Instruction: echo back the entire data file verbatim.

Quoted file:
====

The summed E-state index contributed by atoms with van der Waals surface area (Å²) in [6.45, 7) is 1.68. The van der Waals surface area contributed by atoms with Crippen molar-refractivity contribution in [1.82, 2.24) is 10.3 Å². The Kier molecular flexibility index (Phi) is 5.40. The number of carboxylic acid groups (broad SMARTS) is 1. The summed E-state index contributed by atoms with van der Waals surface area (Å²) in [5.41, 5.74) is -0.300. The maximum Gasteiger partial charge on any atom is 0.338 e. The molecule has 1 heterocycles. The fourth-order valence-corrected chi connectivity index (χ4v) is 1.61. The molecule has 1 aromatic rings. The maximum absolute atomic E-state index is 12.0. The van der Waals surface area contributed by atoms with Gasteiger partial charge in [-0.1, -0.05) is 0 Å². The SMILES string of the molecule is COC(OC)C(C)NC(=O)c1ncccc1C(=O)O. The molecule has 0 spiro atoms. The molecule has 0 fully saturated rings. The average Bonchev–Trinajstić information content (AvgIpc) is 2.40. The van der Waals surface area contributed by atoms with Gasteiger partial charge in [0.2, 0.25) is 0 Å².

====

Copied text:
The summed E-state index contributed by atoms with van der Waals surface area (Å²) in [6.45, 7) is 1.68. The van der Waals surface area contributed by atoms with Crippen molar-refractivity contribution in [1.82, 2.24) is 10.3 Å². The Kier molecular flexibility index (Phi) is 5.40. The number of carboxylic acid groups (broad SMARTS) is 1. The summed E-state index contributed by atoms with van der Waals surface area (Å²) in [5.41, 5.74) is -0.300. The maximum Gasteiger partial charge on any atom is 0.338 e. The molecule has 1 heterocycles. The fourth-order valence-corrected chi connectivity index (χ4v) is 1.61. The molecule has 1 aromatic rings. The maximum absolute atomic E-state index is 12.0. The van der Waals surface area contributed by atoms with Gasteiger partial charge in [-0.1, -0.05) is 0 Å². The SMILES string of the molecule is COC(OC)C(C)NC(=O)c1ncccc1C(=O)O. The molecule has 0 spiro atoms. The molecule has 0 fully saturated rings. The average Bonchev–Trinajstić information content (AvgIpc) is 2.40. The van der Waals surface area contributed by atoms with Gasteiger partial charge in [0.2, 0.25) is 0 Å².